This post is about magic items and the purchasing and unreliability of them.
The Basic Rules
Magic items are made of magic, and are therefore unreliable to use and have a strong possibility of degrading over time and exploding when used. This unreliability is based on the spell(s) used in the creation of the item. Take the highest spell cast to create the item, divide its misfire chance by half (round down), that is the item’s chance to explode when used (when used counts as attacking with a weapon, being attacked while wearing armor, or when an item’s effects would be put to use, deciding what counts as using the item ultimately is the GM’s duty. Every week the item exists, you add half its initial misfire chance to its current misfire chance. Every time it is used, you roll on its misfire chance. If it does explode, it deals 1d6 fire damage per level of the spell(s) used to enchant it (multiple spells equals more damage) plus 1d6 piercing damage. Add +1 damage to the fire damage per week the item has been enchanted. The explosive blast of magic is generally small, only affecting the character and any adjacent characters, DC 15 Reflex save for half damage. Magic items are primarily made of tin to cut costs and such, so they cost half as much to create and purchase as a side effect of their unreliability and generally shoddy workmanship. Certain materials can be used to craft magic items that are more resistant to misfiring, such as wolf-iron and springsteel. These materials increase the cost of magic items though.
Example: We have a belt or bracers or whatever of giant strength, +2 to +6 to strength. To craft this item, Bull's Strength is used, a level 2 wizard's spell, with a base misfire chance of 5%. So, every time the character uses his physical strength while wearing the item, there is a 5% chance for it to go haywire. Following the rules, every week the item exists, it adds 2% to its misfire chance. The base damage for the item when it misfires is 2d6 fire damage and 1d6 piercing damage, +1 fire damage per week it has existed.
Some materials have no effect on sorcery bound within them. This category is for items like paper, steel, iron, bronze, wood, animal hides, and so on. Just your average materials. The type of material used has little impact on the overall cost of the item, so these category follows the normal costs associated with crafting or purchasing magical items. However, since most sorcerous craftsmen use sub par materials to cut costs, this category also includes materials like tin, pewter, particle board, rawhide, and so on. These sub par materials offer the same rules as regular materials like steel or iron and such, but they cost half as much to produce. They also look like they cost half as much. Tin blades will be dented and dinged, particle board staves and wands look like particleboard. The magic in these items strengthens them physically, so tin blades and armor don't end up twisted and broken by the end of a fight against steel, but they still like like a tin sword.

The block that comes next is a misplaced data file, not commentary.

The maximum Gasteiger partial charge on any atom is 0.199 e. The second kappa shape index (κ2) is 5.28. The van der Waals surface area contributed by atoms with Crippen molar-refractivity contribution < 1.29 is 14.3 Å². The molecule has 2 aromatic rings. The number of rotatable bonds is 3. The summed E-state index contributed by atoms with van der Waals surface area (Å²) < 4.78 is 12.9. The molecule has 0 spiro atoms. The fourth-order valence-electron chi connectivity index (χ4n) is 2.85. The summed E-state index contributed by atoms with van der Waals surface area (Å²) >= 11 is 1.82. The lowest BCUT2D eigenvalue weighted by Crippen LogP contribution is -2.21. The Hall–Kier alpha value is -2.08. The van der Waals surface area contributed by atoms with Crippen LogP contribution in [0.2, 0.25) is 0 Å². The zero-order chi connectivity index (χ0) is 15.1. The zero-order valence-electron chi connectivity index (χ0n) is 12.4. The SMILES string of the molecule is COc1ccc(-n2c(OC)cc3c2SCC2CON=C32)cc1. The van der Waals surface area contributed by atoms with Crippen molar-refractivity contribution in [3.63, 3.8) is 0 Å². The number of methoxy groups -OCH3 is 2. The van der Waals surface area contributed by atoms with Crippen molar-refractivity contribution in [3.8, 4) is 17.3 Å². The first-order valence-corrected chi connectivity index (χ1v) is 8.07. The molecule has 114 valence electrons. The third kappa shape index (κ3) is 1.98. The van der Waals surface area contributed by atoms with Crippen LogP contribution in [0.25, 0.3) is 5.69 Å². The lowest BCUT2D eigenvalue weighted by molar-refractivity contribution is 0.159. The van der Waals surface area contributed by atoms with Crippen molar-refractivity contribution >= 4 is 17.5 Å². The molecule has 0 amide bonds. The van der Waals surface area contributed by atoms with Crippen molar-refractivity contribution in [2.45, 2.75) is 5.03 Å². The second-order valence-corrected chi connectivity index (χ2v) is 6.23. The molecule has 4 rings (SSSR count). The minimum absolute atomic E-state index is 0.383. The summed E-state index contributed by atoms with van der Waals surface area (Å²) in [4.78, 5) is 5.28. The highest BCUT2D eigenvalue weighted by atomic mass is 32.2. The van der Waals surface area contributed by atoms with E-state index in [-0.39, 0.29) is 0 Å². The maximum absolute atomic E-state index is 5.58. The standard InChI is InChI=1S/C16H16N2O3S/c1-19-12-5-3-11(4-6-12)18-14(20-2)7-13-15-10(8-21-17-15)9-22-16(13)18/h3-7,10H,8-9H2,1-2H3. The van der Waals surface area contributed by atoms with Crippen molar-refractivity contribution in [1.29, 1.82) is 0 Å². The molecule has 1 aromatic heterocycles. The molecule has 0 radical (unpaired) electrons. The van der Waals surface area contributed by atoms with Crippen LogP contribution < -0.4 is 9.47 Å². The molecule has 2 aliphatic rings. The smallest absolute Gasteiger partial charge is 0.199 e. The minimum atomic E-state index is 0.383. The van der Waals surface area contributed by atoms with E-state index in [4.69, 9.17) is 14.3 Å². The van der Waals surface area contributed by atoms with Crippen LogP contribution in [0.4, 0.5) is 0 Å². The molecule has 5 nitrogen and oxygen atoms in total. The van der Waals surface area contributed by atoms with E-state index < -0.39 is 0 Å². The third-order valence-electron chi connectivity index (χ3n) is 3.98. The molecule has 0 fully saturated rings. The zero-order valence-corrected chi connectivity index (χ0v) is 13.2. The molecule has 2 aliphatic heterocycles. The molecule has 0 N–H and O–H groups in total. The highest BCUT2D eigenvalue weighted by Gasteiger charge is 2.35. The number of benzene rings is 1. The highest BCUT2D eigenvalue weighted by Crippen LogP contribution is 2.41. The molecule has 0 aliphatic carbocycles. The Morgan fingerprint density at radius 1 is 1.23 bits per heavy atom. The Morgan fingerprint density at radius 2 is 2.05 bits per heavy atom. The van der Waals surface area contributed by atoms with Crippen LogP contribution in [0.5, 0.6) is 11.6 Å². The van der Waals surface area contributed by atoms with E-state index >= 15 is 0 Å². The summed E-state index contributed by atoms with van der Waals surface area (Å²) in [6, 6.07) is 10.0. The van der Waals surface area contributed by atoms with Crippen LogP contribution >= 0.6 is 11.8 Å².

Sorcerously fragile items are typically made of materials like bone, glass, clay, obsidian, and some precious metals. Materials that are typically fragile and lightweight fall into this category. This category of items follows the half cost rules of stuff like tin, however, they increase the base misfire chance of the item by 2% and add an additional 1% each week, they also decrease the piercing damage of the blast to 1d4.
Example: Using the same strength item from above, but crafting it from bone this time. We use Bull's Strength with a base misfire chance of 7%. So, every time the character uses his physical strength while wearing the item, there is a 7% chance for it to go haywire. Following the rules for Sorcerously Fragile items, every week the item exists, it adds 4% (1/2 of base percentage misfire plus 1) to its misfire chance. The base damage for the item when it misfires is 2d6 fire damage and 1d4 piercing damage, +1 fire damage per week it has existed.
Sorcerously dense materials hold spells better and longer. Items built of 100% wolf-iron, hides and leathers crafted from the great beasts of The Beast Lands, Merotethian/Necropolis obsidian, lead, and stone follow these rules. Sorcerously dense items quarter the misfire chance of the spell used to create them, rather than halving them, and they add half the base misfire chance every month of existing, rather than every week. Additionally, they increase the piercing damage from the an explosive misfire to 1d8.
Example: Continuing with the theme of the strength enhancing item. We build a +2 wolf-iron gauntlets of giant strength. We use Bull's Strength and have a base misfire chance of 2%. So, every time the character uses his physical strength while wearing the item, there is a 2% chance for it to go haywire. Following the rules for Sorcerously dense items, every month the item exists, it adds 1% to its misfire chance. The base damage for the item when it misfires is 2d6 fire damage and 1d8 piercing damage, +1 fire damage per month it has existed. Items made of sorcerously dense materials cost 50% more to create or purchase.
Sorcerously inert materials are materials that cannot be enchanted period. These items, for whatever reason are completely impervious to holding any sort of enchantment. However, this does not mean they are immune to sorcery or armoring yourself in them will keep sorcery from harming you. The following materials are sorcerously inert: beltanizine, refined beltanizine, blackstone,
Behold, that is some sorcerous craftsman stuff.